When we embrace social justice, we honor differences while also celebrating our similarities. In Meet Yasmin! by Saadia Faruqi and illustrated by Hatem Aly, readers can do both. Meet Yasmin! fits between early readers and short chapter books in a category that includes books such as Charlie and Mouse by Laurel Snyder and Barkus by Patricia MacLachlan. These books have generous illustrations with limited text, but include chapters to introduce this new feature to young readers. In Meet Yasmin! readers are also introduced to a new character in children’s literature who reflects the culture and experiences of two of her identity groups : Pakistani and American.
Yasmin loves to explore, dress up, and be creative. She goes to the park with her mom, who wears a hijab when she is not at home. She stays home with her grandmother and grandfather, Nani and Nana, when her parents go out for date night. Yasmin experiences joy, frustration, worry, and relief, just like every second grader. Readers just get the added reward of learning a few words of Urdu and gaining knowledge of a specific culture as they read.
This book is perfect for early elementary classroom teachers to suggest to their readers. Hopefully Meet Yasmin! is just the first in a series of books by Faruqi and Aly.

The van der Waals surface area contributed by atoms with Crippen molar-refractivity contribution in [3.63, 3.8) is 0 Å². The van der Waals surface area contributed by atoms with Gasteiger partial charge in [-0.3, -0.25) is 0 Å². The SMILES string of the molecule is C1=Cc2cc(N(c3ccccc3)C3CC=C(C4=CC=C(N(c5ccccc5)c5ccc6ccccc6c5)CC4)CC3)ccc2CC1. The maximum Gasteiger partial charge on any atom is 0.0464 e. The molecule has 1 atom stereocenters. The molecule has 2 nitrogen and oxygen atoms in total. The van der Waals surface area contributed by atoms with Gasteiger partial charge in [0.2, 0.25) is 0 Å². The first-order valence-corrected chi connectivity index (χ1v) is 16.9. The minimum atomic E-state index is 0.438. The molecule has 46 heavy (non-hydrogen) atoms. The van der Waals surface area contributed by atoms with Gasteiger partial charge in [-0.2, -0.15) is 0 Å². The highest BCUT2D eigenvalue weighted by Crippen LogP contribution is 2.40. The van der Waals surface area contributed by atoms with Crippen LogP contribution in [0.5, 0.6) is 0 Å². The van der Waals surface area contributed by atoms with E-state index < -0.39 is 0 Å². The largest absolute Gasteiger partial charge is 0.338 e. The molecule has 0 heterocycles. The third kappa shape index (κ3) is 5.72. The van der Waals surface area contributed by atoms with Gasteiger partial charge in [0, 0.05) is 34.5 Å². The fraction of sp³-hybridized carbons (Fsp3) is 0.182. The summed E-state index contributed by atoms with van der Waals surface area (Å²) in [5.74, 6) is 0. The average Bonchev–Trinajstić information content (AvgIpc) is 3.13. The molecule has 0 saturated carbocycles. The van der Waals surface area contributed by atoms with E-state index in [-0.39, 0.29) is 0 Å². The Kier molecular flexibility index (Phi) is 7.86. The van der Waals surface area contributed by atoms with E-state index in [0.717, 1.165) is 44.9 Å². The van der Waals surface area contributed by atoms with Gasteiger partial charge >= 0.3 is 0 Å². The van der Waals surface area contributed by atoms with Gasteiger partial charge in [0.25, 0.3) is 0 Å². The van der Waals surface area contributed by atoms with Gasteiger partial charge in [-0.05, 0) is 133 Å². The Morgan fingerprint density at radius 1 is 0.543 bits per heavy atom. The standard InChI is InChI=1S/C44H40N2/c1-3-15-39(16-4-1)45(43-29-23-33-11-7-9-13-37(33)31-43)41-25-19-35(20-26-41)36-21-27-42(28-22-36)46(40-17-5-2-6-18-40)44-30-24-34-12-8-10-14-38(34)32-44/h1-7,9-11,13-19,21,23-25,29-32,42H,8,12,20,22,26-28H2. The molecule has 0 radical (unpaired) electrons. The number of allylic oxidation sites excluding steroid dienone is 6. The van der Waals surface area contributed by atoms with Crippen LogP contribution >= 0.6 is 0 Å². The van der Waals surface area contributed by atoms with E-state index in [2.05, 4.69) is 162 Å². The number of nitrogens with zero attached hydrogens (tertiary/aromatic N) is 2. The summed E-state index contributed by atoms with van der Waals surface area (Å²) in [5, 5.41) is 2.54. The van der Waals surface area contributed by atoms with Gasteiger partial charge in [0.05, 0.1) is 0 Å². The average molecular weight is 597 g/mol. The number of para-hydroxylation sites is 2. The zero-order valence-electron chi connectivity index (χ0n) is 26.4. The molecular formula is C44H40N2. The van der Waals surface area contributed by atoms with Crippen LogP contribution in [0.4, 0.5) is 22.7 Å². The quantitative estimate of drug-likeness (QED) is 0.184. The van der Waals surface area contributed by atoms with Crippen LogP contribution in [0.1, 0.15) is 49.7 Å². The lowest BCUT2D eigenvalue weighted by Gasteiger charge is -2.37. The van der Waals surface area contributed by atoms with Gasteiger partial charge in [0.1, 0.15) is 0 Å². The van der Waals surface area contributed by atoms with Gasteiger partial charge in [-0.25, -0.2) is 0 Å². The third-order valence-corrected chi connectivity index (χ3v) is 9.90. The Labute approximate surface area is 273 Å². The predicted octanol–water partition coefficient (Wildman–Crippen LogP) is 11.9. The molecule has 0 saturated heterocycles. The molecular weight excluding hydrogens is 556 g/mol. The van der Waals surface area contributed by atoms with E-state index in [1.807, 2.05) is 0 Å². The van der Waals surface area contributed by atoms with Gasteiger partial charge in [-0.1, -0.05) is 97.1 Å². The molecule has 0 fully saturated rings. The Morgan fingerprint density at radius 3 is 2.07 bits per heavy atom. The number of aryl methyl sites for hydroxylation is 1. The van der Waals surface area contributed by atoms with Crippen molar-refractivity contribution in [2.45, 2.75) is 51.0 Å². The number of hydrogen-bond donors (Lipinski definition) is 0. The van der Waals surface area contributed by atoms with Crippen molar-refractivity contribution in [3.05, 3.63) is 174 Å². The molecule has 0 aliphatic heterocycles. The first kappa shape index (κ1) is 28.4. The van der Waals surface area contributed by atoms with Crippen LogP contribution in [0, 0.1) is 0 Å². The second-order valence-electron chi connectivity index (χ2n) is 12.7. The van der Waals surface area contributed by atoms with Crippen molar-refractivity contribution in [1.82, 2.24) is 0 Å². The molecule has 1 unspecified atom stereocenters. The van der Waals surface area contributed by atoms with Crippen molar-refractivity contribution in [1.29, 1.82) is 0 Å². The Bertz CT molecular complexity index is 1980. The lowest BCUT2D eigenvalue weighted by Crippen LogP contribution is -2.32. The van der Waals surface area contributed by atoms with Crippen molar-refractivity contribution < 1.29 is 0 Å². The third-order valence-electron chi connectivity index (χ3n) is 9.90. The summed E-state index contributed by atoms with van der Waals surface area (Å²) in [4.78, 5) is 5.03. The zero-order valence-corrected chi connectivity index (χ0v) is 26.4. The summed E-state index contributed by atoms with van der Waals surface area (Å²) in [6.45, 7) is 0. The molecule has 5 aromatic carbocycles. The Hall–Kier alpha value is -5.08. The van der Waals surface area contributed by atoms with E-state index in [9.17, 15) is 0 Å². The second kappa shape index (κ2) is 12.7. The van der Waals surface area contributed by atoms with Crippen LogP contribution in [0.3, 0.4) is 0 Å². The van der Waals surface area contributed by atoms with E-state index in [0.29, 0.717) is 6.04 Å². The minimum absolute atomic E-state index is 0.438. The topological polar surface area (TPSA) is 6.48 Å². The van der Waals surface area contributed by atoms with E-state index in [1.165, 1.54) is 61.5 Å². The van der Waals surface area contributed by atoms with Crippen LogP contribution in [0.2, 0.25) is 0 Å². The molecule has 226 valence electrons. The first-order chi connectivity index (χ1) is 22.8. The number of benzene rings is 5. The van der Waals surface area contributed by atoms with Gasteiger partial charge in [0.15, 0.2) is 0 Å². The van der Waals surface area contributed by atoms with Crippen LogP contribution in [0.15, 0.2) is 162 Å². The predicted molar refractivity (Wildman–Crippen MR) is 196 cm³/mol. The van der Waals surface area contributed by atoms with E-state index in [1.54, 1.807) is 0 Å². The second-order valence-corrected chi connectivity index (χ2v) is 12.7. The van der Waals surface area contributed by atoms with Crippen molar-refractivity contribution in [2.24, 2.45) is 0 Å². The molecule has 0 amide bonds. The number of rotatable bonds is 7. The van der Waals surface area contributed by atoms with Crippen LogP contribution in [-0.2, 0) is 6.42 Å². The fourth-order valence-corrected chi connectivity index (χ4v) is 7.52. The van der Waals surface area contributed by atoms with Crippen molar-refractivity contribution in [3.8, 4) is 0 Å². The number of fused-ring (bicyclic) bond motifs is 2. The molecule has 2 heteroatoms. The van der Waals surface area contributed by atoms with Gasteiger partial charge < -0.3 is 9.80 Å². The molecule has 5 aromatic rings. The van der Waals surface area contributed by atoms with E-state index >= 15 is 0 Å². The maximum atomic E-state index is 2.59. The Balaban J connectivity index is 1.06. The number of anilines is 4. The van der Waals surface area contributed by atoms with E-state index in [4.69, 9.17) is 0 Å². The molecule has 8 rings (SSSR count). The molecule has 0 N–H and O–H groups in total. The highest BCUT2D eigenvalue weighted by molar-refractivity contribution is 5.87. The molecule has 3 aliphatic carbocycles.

Teaching Tolerance Social Justice Standards:
Identity 1: I know and like who I am and can talk about my family and myself and name some of my group identities.
Diversity 7: I can describe some ways that I am similar to and different from people who share my identities and those who have other identities.
Diversity 10: I find it interesting that groups of people believe different things and live their daily lives in different ways.
RL.3- Describe how characters in a story respond to major events and challenges.
RL.6- Acknowledge differences in the points of view of characters, including by speaking in a different voice for each character when reading dialogue aloud.
RL.7- Use information gained from the illustrations and words in a print or digital text to demonstrate understanding of its characters, setting, or plot.